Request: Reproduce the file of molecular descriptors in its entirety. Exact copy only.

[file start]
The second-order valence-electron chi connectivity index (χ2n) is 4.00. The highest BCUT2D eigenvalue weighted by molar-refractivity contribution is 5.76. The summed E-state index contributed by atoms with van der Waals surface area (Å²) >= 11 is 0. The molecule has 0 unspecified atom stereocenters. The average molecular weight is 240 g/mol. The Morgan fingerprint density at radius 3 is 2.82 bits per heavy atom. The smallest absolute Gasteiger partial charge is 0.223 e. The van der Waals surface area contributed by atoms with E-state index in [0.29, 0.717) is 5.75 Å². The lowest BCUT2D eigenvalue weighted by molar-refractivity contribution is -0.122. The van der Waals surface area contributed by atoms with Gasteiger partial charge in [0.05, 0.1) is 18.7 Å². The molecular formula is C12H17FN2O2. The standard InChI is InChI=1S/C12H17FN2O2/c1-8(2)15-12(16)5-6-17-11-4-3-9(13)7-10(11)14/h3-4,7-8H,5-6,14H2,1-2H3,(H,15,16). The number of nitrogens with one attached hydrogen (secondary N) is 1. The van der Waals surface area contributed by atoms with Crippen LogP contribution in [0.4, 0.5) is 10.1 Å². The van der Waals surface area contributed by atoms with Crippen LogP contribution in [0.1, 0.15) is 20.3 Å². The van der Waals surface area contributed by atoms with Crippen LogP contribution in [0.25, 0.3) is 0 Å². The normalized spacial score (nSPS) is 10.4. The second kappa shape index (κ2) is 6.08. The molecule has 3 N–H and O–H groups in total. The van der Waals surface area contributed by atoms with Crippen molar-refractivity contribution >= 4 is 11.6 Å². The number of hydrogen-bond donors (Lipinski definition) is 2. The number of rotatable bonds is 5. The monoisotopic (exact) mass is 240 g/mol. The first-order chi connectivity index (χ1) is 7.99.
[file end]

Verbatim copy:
The second-order valence-electron chi connectivity index (χ2n) is 4.00. The highest BCUT2D eigenvalue weighted by molar-refractivity contribution is 5.76. The summed E-state index contributed by atoms with van der Waals surface area (Å²) >= 11 is 0. The molecule has 0 unspecified atom stereocenters. The average molecular weight is 240 g/mol. The Morgan fingerprint density at radius 3 is 2.82 bits per heavy atom. The smallest absolute Gasteiger partial charge is 0.223 e. The van der Waals surface area contributed by atoms with E-state index in [0.29, 0.717) is 5.75 Å². The lowest BCUT2D eigenvalue weighted by molar-refractivity contribution is -0.122. The van der Waals surface area contributed by atoms with Gasteiger partial charge in [0.05, 0.1) is 18.7 Å². The molecular formula is C12H17FN2O2. The standard InChI is InChI=1S/C12H17FN2O2/c1-8(2)15-12(16)5-6-17-11-4-3-9(13)7-10(11)14/h3-4,7-8H,5-6,14H2,1-2H3,(H,15,16). The number of nitrogens with one attached hydrogen (secondary N) is 1. The van der Waals surface area contributed by atoms with Crippen LogP contribution in [0.4, 0.5) is 10.1 Å². The van der Waals surface area contributed by atoms with Crippen LogP contribution in [0.1, 0.15) is 20.3 Å². The van der Waals surface area contributed by atoms with Crippen LogP contribution in [0.25, 0.3) is 0 Å². The normalized spacial score (nSPS) is 10.4. The second kappa shape index (κ2) is 6.08. The molecule has 3 N–H and O–H groups in total. The van der Waals surface area contributed by atoms with Crippen molar-refractivity contribution >= 4 is 11.6 Å². The number of hydrogen-bond donors (Lipinski definition) is 2. The number of rotatable bonds is 5. The monoisotopic (exact) mass is 240 g/mol. The first-order chi connectivity index (χ1) is 7.99.